In the area of sanitation, the elected representatives have gone to war against littering. “In our area, it’s strictly forbidden to throw even a piece of paper on the ground. Council officers come regularly to check on this. They also clean out the gutters after one or two months”, confided a student selling bouillie, not far from the headquarters of Ecobank. The cleanliness of the town is a matter of great concern to those in charge of the Golfe 1 commune. It has signed an agreement for the delegated management of household and similar waste with the company Ivoire.
This agreement comes after several failures of the systems put in place by the municipality. In addition, the local authority has rehabilitated eleven public latrines, with the help of the Agence Nationale d’Appui au Développement à la Base (ANADEB), and has acquired the civil engineering machinery and equipment needed to improve the defective secondary roads. A resident of the Ablogamé district, a street vendor, said. “This is my home. We’re right in the middle of the city, but it’s as if the district had been forgotten. The arrival of this mayor has changed its face and the way people behave. You always see the neighbourhood under construction, and the city is getting cleaner all the time. If it were before, you’d see rubbish dumps all along the wall. People would even defecate in the gutters. Just for the cleanliness of our town, we have to thank these elected representatives,” he concludes with a smile.
The municipality has placed particular emphasis on social issues, as most of its inhabitants are women and young people. To this end, a Women’s Economic Initiative Project (PIEF) has been launched. The first phase consists of training thirty-six poor women, one from each district, in income-generating activities. Twenty women were selected and each received a repayable loan of fifty thousand francs. The second phase plans to increase the pot to one hundred thousand francs. In order to reduce unemployment in the municipality, the local council has put in place strategies to support young people. These include the development of an action plan for youth employability and the launch of a project to promote the employability and social inclusion of young people in partnership with the Mohammedia prefecture in Morocco.
To support young baccalaureate holders, the town council is awarding study grants to young people from the commune who have been accepted for training at the Centre de Formation au Métier d’Industrie (CFMI). A Digital Academy is currently being set up to train young people who have dropped out of school, but who are talented in the digital field. Once they have received their training, they will be assigned to companies based in the municipality.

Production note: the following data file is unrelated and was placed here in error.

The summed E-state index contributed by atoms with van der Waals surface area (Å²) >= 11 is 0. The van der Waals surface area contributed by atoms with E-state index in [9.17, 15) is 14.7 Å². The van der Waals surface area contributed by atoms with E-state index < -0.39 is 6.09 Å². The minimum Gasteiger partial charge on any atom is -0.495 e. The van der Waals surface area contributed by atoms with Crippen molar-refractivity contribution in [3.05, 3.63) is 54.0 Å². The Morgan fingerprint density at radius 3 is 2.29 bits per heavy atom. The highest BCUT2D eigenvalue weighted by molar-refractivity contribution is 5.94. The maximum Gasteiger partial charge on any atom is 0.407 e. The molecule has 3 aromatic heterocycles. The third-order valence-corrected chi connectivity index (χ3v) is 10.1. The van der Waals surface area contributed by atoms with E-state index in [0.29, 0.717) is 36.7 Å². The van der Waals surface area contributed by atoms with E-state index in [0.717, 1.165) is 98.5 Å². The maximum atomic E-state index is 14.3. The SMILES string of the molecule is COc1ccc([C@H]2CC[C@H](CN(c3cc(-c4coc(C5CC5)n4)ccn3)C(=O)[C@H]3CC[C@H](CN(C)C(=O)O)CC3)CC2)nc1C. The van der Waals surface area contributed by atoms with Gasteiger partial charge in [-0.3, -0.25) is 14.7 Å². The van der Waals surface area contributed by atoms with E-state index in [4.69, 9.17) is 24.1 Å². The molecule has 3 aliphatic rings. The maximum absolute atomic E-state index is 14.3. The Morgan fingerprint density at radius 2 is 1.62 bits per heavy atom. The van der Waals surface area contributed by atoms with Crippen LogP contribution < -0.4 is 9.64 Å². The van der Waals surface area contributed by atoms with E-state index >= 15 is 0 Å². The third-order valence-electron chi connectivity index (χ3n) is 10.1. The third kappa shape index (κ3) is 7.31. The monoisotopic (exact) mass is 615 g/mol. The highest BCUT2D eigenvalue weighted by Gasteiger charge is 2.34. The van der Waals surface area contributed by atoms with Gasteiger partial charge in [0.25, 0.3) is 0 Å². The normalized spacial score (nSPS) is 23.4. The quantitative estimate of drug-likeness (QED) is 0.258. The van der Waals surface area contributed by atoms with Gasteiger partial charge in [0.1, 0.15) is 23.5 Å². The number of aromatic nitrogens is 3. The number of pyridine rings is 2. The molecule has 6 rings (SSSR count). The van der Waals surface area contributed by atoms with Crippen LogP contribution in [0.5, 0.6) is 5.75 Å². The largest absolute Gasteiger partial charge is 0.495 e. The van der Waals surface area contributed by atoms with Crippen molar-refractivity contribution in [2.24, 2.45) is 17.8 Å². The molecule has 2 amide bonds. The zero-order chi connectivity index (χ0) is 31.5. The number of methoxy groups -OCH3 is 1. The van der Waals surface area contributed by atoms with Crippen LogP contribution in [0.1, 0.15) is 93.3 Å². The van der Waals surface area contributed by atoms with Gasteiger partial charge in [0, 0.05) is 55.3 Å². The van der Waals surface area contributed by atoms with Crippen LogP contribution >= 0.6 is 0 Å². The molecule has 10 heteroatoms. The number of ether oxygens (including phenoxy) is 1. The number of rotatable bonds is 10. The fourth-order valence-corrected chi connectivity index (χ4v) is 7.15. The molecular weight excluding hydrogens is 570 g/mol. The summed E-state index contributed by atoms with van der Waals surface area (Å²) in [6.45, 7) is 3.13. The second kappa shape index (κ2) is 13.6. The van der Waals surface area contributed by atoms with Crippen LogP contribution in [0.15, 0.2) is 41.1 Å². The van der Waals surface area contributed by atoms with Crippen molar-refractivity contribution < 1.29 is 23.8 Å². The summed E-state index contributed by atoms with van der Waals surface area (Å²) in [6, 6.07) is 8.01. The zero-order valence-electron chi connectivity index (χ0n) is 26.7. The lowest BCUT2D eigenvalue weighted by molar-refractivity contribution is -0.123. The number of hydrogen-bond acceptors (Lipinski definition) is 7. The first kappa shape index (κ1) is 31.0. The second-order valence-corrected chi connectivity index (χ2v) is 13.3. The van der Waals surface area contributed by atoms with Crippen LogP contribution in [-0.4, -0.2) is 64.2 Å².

The local authority is also working to combat crime and lack of civic mindedness. It has set up a listening unit, in partnership with the anti-drug coalition, to hold awareness-raising sessions for young people living in the ghettos. These young people receive social and health support and economic reintegration. Around a hundred have been given financial and food assistance. They then receive medical and psychological care at Bè Hospital. Around twenty of these young people have been trained in the manufacture of nylon items, then set up in shops, with the supply of raw materials for their reintegration.
A glaring imbalance between people’s needs and available resources
However, despite the efforts of the local council, challenges remain. There is a glaring imbalance between the needs of the population and the resources available, as Salifou Mouthala, Secretary of the Klobatème Neighbourhood Development Committee (CDQ), points out. “We feel that the projects are beyond the means of the municipality. Despite everything, some neighbourhoods are still unable to find solutions to their needs. Take the Klobatème district, the largest in the commune, where the health centre and water tower that have been built are not yet operational,” he says. Similarly, the streets are in a state of disrepair and there are no electricity connections.
However, the CDQ secretary congratulated the mayor on his know-how: “The good thing about the Golfe 1 commune is that it has a mayor who was involved in development before he was elected. So he’s good at it. He looks for partners in every country. He has changed the image of our town. As the local population can testify,” he concluded.
The mayor and his councillors are well aware of the inadequacy of funding mechanisms. They are deploying resources to put in place a genuine partnership between the local authority and the businesses established in the municipality. A local public innovation laboratory in the making.